Search this blog

Timmy Brister:

Let’s face it. Memorizing Scripture can be a difficult discipline, especially memorizing long passages of Scripture.  In our fast-paced lives of multi-tasking with any number of things vying for our attention, there is a real danger for the Word of God to get squeezed out of our daily lives.  More than any other time, Christians need to partner together for the purpose of internalizing Scripture, encouraging one another to abide in the words of Christ, and remembering the weighty truths that center us in God’s work in our lives.  To do this, a system for memorizing Scripture has been created called the memory moleskine.

Starting in 2011, we are beginning a project called P2R (Partnering to Remember).  The goal is to memorize the entire book of Philippians by Easter Sunday (April 24, 2011) through partnering with other believers using the memory moleskine.  Paul praised the church in Philippi for their partnership in advance of the Gospel, and in the spirit of that partnership, this project intends to bring Christians together for the deepening work of God’s Word in their lives.  Simply put, we are partnering to remember.

Using the Cahier moleskine, we have created a pocket-size notebook that provides a practical and accessible way to memorize Scripture.  Through collaboration with The Resurgence, a customized PDF has been created for you to download with a week-by-week outline for memorizing the book of Philippians in 16 weeks using the English Standard Version (ESV).  On one side of the moleskine you simply paste the week’s verses to memorize, and on the other side you write your reflections on the verses while indicating how many times you rehearsed them each day.

The Cahier moleskine can be purchased either directly from Moleskine or from various bookstores such as Borders or Books-a-Million.  Our hope is that many Christians will establish a rhythm of remembering God’s Word together through a system that helps access Scripture wherever you are.  So join us at the beginning of the New Year with a memory moleskine in your hand that God’s Word may be more treasured in your heart.

View Comments


15 thoughts on “2011 Philippians Memory Moleskine”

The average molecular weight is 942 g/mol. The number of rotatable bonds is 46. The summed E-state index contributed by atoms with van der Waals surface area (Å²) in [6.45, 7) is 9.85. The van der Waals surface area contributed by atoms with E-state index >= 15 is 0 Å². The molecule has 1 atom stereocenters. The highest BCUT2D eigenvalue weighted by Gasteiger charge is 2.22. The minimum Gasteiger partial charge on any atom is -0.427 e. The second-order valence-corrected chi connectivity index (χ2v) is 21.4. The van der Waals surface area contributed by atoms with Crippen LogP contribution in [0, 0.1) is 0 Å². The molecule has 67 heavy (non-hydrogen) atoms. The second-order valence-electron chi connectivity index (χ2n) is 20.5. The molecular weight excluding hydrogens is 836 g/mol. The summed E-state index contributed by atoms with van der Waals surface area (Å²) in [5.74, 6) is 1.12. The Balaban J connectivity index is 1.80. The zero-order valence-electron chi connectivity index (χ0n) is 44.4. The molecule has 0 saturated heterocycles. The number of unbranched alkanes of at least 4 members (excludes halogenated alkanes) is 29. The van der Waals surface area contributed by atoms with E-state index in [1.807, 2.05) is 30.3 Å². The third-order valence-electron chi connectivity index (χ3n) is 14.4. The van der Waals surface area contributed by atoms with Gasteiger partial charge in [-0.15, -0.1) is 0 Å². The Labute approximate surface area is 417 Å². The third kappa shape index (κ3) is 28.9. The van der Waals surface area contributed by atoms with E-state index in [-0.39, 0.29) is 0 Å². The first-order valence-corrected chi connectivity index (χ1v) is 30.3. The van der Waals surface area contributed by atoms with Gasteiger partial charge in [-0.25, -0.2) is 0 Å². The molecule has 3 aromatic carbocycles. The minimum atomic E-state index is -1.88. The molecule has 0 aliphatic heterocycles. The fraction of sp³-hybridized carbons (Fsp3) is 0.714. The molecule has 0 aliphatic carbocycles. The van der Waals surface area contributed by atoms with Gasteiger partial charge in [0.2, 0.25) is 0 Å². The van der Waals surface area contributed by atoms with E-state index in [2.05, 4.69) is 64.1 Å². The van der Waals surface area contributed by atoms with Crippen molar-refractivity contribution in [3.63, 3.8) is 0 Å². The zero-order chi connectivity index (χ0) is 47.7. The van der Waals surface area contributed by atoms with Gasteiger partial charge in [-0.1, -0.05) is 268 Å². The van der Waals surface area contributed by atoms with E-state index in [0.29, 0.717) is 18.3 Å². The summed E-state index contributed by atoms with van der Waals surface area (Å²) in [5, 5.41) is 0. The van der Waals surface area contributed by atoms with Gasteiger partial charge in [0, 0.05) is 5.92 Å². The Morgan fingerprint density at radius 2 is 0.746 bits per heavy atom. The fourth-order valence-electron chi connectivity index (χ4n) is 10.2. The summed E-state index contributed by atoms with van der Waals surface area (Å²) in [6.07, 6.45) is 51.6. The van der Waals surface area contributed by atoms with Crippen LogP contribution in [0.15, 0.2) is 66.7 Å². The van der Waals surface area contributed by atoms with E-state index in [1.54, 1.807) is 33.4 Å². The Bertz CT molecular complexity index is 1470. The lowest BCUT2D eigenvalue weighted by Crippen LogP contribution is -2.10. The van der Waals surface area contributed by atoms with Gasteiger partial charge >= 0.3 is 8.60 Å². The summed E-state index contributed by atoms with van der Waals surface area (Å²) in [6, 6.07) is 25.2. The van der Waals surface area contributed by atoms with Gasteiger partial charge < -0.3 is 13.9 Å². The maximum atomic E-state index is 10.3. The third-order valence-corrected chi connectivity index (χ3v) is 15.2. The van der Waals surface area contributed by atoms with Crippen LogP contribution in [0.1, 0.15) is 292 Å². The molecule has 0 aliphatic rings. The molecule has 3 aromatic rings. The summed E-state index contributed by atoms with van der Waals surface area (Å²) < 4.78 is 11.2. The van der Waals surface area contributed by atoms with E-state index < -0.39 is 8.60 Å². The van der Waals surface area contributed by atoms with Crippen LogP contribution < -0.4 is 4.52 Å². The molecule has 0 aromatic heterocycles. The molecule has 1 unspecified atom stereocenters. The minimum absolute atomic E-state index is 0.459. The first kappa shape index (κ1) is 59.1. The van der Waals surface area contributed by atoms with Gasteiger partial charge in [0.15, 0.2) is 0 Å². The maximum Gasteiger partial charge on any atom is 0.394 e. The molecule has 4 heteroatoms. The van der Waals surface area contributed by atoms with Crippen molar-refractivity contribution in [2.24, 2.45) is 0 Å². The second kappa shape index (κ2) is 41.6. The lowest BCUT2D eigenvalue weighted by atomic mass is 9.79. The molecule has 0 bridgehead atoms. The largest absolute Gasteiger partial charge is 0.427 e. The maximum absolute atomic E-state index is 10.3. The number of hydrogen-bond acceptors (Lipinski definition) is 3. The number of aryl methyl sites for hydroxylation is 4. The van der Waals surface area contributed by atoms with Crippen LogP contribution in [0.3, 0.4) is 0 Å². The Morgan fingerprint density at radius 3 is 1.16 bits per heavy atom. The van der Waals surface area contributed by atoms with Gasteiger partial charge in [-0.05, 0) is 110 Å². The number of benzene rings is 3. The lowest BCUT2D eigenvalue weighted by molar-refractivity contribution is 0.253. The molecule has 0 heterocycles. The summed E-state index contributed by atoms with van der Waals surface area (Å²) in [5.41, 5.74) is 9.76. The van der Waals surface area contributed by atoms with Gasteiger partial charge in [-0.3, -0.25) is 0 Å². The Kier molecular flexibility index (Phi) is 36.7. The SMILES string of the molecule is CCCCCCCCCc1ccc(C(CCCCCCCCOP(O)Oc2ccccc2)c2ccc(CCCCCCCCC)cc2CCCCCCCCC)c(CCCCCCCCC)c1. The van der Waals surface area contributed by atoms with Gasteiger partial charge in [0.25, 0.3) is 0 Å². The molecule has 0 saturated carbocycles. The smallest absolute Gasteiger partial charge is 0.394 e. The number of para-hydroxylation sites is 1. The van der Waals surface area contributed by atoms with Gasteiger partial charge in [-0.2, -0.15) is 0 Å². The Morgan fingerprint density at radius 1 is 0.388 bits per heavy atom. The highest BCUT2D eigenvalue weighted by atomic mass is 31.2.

1. Ron Harvey says:

    Great to see what you had said you were doing. Not only am I excited about re-establishing a “habit” of scripture memory, but the book of Philippians will be the theme for this years Pastor’s conference for the California Southern Baptist Convention later in 2011. Dick Melick will be with us. Thanks for your effort. We ought to do this on a regular basis. A great encouragement for the brethren! Merry Christmas.

  2. David Reimer says:

    Great idea … except for the Moleskin. Better idea is not to shell out $7 for this: print it on a piece of paper, and give the $7 to Wycliffe so those who have no access to a Bible in their own language might get one.

    It’s not that the notebook idea is bad. But with a sheet of paper you can make a PocketMod: grab the PocketMod version for weeks 1-3 for portability and note-taking.

    If there’s enough interest, I’m sure someone could be convinced to produce “PocketMods” for the whole sequence. Especially if it means donations going to Wycliffe.

  3. Alex says:

    I highly recommend Memverse to anyone looking to memorize Scripture. It is a free online tool that has helped me memorize a lot. :)

    Blessings to everyone taking on this challenge.

  4. thomas says:

    where is the pdf

  5. steve says:

    Not to be too critical, but we have two links to purchase an overpriced notebook but no link to the “customized PDF?” Isn’t the whole point the memorization of Philippians. It would appear that the marketing has taken the lead.

    I agree with David, purchase a generic notebook from a dollar store if you need one and use the money saved to help someone.

  6. Tyler says:

    Any effort to memorize scripture is to be encouraged :) Here is my routine, and I hope it will be helpful to some readers.

    * Get a 3-ring binder, label it ‘Scripture Memory Book’
    * Have the first page to be a list of scripture you have memorized or would like to memorize.
    * On lined paper, take what you have memorized, and write it out.
    * Try to do this every morning. I do it while eating breakfast.

    * Pray for the Holy Spirit’s assistance.
    * Put God’s word into practice, if practical.
    * Memorize large chunks. Romans 5:1-11, John 1:1-18, Psalm 146, etc.